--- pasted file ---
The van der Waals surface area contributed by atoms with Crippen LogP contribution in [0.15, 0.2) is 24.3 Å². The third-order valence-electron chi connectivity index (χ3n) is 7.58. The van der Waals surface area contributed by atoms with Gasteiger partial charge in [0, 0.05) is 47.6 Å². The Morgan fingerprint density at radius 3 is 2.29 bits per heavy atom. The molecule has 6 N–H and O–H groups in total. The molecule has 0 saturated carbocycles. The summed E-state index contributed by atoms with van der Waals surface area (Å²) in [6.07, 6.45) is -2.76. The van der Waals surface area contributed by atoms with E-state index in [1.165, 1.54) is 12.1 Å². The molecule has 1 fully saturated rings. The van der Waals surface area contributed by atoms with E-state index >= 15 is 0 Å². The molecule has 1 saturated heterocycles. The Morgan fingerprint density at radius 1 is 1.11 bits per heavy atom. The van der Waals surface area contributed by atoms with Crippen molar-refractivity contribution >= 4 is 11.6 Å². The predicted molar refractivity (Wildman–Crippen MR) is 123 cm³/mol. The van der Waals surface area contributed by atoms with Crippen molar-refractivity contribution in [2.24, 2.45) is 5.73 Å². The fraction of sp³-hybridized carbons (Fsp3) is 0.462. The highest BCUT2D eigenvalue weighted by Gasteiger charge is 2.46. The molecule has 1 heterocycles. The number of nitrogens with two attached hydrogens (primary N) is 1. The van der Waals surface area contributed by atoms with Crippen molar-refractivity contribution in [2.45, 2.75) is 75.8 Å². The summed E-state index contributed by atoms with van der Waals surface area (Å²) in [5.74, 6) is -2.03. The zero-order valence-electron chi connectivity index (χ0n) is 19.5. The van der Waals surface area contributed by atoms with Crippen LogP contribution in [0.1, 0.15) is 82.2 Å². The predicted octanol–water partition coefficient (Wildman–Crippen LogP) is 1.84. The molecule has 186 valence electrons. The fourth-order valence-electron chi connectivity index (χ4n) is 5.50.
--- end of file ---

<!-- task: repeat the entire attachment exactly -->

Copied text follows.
The van der Waals surface area contributed by atoms with Crippen LogP contribution in [0.15, 0.2) is 24.3 Å². The third-order valence-electron chi connectivity index (χ3n) is 7.58. The van der Waals surface area contributed by atoms with Gasteiger partial charge in [0, 0.05) is 47.6 Å². The Morgan fingerprint density at radius 3 is 2.29 bits per heavy atom. The molecule has 6 N–H and O–H groups in total. The molecule has 0 saturated carbocycles. The summed E-state index contributed by atoms with van der Waals surface area (Å²) in [6.07, 6.45) is -2.76. The van der Waals surface area contributed by atoms with E-state index in [1.165, 1.54) is 12.1 Å². The molecule has 1 fully saturated rings. The van der Waals surface area contributed by atoms with E-state index >= 15 is 0 Å². The molecule has 1 saturated heterocycles. The Morgan fingerprint density at radius 1 is 1.11 bits per heavy atom. The van der Waals surface area contributed by atoms with Crippen molar-refractivity contribution >= 4 is 11.6 Å². The predicted molar refractivity (Wildman–Crippen MR) is 123 cm³/mol. The van der Waals surface area contributed by atoms with Crippen molar-refractivity contribution in [2.24, 2.45) is 5.73 Å². The fraction of sp³-hybridized carbons (Fsp3) is 0.462. The highest BCUT2D eigenvalue weighted by Gasteiger charge is 2.46. The molecule has 1 heterocycles. The number of nitrogens with two attached hydrogens (primary N) is 1. The van der Waals surface area contributed by atoms with Crippen molar-refractivity contribution in [2.45, 2.75) is 75.8 Å². The summed E-state index contributed by atoms with van der Waals surface area (Å²) in [5.74, 6) is -2.03. The zero-order valence-electron chi connectivity index (χ0n) is 19.5. The van der Waals surface area contributed by atoms with Crippen LogP contribution in [0.1, 0.15) is 82.2 Å². The predicted octanol–water partition coefficient (Wildman–Crippen LogP) is 1.84. The molecule has 186 valence electrons. The fourth-order valence-electron chi connectivity index (χ4n) is 5.50.